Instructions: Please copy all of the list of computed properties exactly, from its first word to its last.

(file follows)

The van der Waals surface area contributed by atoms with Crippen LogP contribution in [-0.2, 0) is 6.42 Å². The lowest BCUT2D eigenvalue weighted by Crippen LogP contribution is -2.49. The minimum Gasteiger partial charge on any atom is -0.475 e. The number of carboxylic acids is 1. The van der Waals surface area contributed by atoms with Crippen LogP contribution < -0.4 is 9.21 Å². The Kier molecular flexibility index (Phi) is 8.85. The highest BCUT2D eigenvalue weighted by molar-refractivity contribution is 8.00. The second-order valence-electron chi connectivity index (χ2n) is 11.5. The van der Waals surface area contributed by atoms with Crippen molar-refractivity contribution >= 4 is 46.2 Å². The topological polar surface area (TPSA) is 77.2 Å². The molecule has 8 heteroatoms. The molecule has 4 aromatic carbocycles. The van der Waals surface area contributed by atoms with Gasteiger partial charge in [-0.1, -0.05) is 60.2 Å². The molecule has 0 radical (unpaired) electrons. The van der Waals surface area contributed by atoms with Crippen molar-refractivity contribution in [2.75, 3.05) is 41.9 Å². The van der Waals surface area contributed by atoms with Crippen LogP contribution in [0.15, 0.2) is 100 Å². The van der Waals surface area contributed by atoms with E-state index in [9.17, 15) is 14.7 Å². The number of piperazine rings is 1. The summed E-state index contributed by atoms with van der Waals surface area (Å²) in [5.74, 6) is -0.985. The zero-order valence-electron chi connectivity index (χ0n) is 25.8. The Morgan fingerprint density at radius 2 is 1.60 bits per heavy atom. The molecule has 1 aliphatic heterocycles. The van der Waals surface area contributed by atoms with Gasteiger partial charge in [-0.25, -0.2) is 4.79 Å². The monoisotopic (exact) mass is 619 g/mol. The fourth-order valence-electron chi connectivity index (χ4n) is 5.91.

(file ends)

The van der Waals surface area contributed by atoms with Crippen LogP contribution in [-0.2, 0) is 6.42 Å². The lowest BCUT2D eigenvalue weighted by Crippen LogP contribution is -2.49. The minimum Gasteiger partial charge on any atom is -0.475 e. The number of carboxylic acids is 1. The van der Waals surface area contributed by atoms with Crippen LogP contribution < -0.4 is 9.21 Å². The Kier molecular flexibility index (Phi) is 8.85. The highest BCUT2D eigenvalue weighted by molar-refractivity contribution is 8.00. The second-order valence-electron chi connectivity index (χ2n) is 11.5. The van der Waals surface area contributed by atoms with Crippen molar-refractivity contribution >= 4 is 46.2 Å². The topological polar surface area (TPSA) is 77.2 Å². The molecule has 8 heteroatoms. The molecule has 4 aromatic carbocycles. The van der Waals surface area contributed by atoms with Gasteiger partial charge in [-0.1, -0.05) is 60.2 Å². The molecule has 0 radical (unpaired) electrons. The van der Waals surface area contributed by atoms with Crippen molar-refractivity contribution in [2.75, 3.05) is 41.9 Å². The van der Waals surface area contributed by atoms with Crippen LogP contribution in [0.15, 0.2) is 100 Å². The van der Waals surface area contributed by atoms with E-state index in [9.17, 15) is 14.7 Å². The number of piperazine rings is 1. The summed E-state index contributed by atoms with van der Waals surface area (Å²) in [5.74, 6) is -0.985. The zero-order valence-electron chi connectivity index (χ0n) is 25.8. The Morgan fingerprint density at radius 2 is 1.60 bits per heavy atom. The molecule has 1 aliphatic heterocycles. The van der Waals surface area contributed by atoms with Gasteiger partial charge in [-0.25, -0.2) is 4.79 Å². The monoisotopic (exact) mass is 619 g/mol. The fourth-order valence-electron chi connectivity index (χ4n) is 5.91.